Mar 10 5-7pm PT: Trail-specific Sessions. PCT, CDT, JMT, AZT, TRT, PNT, High Routes, and Section Hiking

#3. Bear “Attack” in the Trinity Alps. A case of being in the wrong place at the wrong time! Yikes, read it here.  

#4.  The Thru-Hiker’s Medical Guide by Dr. Stewart Anderson.  This is a First Aid Guide you can cut and paste to carry with you on a single piece of paper. Though it is highly advisable to take a wilderness first aid course before doing any major hike, this page can help you keep bring adequate supplies with you and remind you how to use them. Posted on JMT Forum. Click here.  

#5. “A father’s moving plea for safety on thru-hikes.” Doug Laher’s mission to save lives after his son Trevor died on the Pacific Crest Trail. This is the story of the accident and how you can hike more safely. Especially important if you plan to start your hike on the PCT early in the season. Read this to be safer.  

#6. Andrew Skurka and his team offer guided backpacking trips. For those new to backpacking, Andrew Skurka is an amazingly  accomplished adventurer. His credits include an Alaska-Yukon Expedition (6 months, 4,700 miles), Great Western Loop (7 months, 6,875 miles), and the Sea-to-Sea Route (11 months, 7,775 miles).

He offers a set of backpacking courses: “Successful backpacking trips are typically planned, not improvised. A thoughtful approach towards gear, food, maps, permits, travel, fitness, and skills will increase your safety margin and trip quality, and will actually create more potential for adventure — by solving foreseeable problems beforehand, you can respond fully to the true unknowns.” Click here. 

You can also find a free download at the link for his “12 go-to breakfasts & dinners.” There are also many helpful posts — two that attracted my attention were by Alexandra Lev: “Race and privilege in the outdoors” and “A women’s guide to backcountry hygiene || Menstruation, pee & poop, UTI’s, skin care.” 

#7. “Grizzlies or humans? Interesting article about the 1,200 Pacific Northwest Trail. The question raised is if  a 70-mile stretch in Montana should be rerouted to protect endangered grizzlies and Native traditions in the area? The Yaak’s alpine meadows are too small for people and bears to share them at the same time,” says writer Rick Bass. “Today in a Minute:  National Geographic online” 1/26/2021.)

#8. Heather “Anish” Anderson writes Mud, Rocks, Blazes: Letting Go on the Appalachian Trail.  “In 2018 I thru-hiked the entirety of the Appalachian, Pacific Crest and Continental Divide National Scenic Trails. I started in March and finished in November. Needless to say, I had my fair share of snow hiking and camping in widely varied conditions! While not my favorite (give me a sunny autumn day anytime), there are ways to make snowy days enjoyable for hiking and even camping.”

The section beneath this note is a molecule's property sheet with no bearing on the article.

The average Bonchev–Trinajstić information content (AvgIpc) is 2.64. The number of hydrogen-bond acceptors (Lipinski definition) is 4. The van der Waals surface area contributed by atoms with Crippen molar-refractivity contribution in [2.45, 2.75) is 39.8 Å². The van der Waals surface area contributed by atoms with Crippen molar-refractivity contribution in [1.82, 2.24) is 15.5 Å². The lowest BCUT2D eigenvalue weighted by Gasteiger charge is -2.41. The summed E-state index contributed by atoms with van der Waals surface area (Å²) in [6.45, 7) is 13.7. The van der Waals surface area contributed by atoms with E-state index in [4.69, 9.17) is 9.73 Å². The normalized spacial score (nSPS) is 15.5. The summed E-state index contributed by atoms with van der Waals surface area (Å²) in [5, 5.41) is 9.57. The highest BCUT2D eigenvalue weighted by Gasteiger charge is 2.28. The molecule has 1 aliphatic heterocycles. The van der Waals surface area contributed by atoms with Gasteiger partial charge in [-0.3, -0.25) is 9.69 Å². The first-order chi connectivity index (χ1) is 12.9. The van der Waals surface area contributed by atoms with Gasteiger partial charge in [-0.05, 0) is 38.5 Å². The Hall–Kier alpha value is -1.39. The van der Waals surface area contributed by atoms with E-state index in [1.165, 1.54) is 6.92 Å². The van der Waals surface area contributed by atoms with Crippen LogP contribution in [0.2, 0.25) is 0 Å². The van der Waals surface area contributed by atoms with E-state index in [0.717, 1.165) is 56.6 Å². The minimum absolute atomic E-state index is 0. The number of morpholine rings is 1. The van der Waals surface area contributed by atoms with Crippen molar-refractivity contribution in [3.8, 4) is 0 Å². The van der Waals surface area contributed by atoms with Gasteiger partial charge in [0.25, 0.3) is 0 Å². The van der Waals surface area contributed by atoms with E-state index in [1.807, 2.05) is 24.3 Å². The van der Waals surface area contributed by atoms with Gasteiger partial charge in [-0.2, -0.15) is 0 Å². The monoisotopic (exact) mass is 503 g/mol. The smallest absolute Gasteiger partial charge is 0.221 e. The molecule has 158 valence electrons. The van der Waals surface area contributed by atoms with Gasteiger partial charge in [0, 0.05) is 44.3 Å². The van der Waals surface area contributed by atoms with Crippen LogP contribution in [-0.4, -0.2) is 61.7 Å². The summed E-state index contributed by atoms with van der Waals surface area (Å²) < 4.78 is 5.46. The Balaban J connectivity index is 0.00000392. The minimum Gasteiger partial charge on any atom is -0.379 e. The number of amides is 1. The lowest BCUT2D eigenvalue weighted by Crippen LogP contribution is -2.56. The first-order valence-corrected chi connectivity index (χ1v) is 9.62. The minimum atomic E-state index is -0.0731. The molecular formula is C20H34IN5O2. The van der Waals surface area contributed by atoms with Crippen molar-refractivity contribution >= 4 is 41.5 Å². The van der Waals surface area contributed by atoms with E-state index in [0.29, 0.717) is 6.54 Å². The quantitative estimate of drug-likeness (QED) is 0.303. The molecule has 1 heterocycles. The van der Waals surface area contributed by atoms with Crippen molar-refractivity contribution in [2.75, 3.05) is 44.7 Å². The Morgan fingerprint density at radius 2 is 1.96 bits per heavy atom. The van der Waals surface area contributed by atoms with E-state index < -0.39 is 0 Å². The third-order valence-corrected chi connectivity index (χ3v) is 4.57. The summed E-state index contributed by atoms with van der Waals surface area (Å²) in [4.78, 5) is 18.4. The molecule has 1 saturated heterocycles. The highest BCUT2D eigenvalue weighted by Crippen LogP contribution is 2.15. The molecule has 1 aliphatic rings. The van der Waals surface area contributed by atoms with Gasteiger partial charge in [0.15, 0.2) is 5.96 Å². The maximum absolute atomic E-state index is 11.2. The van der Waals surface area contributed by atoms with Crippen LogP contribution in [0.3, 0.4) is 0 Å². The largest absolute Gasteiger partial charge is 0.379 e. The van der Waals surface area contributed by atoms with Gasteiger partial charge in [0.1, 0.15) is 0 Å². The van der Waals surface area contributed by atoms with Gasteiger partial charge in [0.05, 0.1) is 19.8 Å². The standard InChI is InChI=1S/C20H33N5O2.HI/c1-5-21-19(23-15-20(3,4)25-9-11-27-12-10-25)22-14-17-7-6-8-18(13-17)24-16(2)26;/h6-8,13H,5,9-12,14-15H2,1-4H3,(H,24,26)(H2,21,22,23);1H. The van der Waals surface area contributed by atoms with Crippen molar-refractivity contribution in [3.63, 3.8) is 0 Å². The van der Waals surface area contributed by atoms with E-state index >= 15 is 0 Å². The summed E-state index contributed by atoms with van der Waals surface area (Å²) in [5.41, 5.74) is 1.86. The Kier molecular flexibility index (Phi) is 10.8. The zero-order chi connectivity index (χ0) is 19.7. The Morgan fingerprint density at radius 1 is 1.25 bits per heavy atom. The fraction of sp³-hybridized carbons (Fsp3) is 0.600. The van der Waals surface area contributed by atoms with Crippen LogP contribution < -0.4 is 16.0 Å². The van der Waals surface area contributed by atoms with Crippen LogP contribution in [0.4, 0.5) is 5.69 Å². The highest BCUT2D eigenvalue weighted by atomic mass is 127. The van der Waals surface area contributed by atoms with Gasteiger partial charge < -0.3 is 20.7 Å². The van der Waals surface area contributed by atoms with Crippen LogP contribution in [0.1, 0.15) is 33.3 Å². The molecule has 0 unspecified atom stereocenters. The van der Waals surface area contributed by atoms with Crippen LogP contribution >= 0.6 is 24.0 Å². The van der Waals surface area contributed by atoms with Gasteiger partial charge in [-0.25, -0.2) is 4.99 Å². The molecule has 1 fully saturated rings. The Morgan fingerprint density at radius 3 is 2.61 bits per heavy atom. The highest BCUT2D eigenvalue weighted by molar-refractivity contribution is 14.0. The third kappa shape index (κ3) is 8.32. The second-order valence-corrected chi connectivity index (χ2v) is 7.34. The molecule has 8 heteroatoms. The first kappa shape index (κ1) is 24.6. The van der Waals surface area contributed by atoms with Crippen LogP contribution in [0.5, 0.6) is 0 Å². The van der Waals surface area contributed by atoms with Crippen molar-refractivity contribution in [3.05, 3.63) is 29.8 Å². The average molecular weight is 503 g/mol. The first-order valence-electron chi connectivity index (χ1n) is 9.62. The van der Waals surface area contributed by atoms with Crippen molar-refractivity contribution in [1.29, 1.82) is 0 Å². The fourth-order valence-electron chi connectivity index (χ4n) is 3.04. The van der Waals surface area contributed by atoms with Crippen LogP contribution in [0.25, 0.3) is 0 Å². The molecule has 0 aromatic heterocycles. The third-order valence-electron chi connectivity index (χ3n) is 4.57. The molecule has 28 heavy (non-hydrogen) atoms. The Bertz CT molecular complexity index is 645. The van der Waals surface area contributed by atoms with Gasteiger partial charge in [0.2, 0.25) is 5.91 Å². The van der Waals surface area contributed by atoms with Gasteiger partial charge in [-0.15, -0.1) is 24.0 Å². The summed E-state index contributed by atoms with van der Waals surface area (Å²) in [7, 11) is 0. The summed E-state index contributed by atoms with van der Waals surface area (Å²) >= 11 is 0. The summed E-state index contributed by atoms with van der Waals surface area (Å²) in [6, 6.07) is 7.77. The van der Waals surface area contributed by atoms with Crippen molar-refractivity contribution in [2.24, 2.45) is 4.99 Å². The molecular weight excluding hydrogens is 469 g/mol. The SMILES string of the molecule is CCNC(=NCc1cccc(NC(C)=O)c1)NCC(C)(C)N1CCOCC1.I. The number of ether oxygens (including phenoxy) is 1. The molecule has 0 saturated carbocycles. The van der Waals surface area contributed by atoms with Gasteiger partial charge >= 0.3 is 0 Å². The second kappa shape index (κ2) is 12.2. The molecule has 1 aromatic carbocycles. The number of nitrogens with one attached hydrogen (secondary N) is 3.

Find out more about this amazing woman — a National Geographic Adventurer of the Year! Anish adds, “This week, my publisher (Mountaineers Books) is hosting a Goodreads Giveaway of my newest book: Mud, Rocks, Blazes: Letting Go on the Appalachian Trail.” Link here 

She also would appreciate your review of her remarkable Thirst: 2600 Miles to Home.”

9. Heading for Yosemite soon? After suspending day-use permits last November, beginning February 8, the park is again requiring visitors to purchase them again. Rules:
Reservations are valid for seven days with unlimited re-entries.
Visitors must arrive on the first day indicated on the reservation.
The nonrefundable reservation fee is $2 and is included in the $35 vehicle entrance fee.
Annual of lifetime passholders only need to pay the $2 fee.
Those with a reservation for lodging or camping do not need to pay the fee (be sure to have the reservation info handy!).
Click here to go to the website and make a reservation. 

Yosemite experienced major damage from a severe winter storm and high winds on January 19, 2021 causing the park to close to visitors temporarily. Though some things have reopened, much has not. Click here to see which entrances, roads, and facilities are currently open. 


All of my books listed below are available on Amazon and by special order from your local bookstore. Paperback and Kindle. 

Thank you everyone. Stay well, keep hiking when prudent—and I encourage you to send in items of interest to the hiking community. 

Susan ‘backpack45’ Alcorn
Shepherd Canyon Books, Oakland, CA

Walk, Hike, Saunter

Author of Walk, Hike, Saunter: Seasoned Women Share Tales and Trails; Healing Miles: Gifts from the Caminos Norte and Primitivo, Patagonia Chronicle: On Foot in Torres del Paine; We’re in the Mountains Not over the Hill: Tales and Tips from Seasoned Women Backpackers; and Camino Chronicle: Walking to Santiago.

Please note: Hiking and backpacking can be risky endeavors. Always be prepared for emergencies and carry food, water, shelter (warm clothing, etc.), flashlight/headlamp, matches, first aid supplies, and maps. Cell phones don’t always work. Leave word where you are traveling and when you are due back.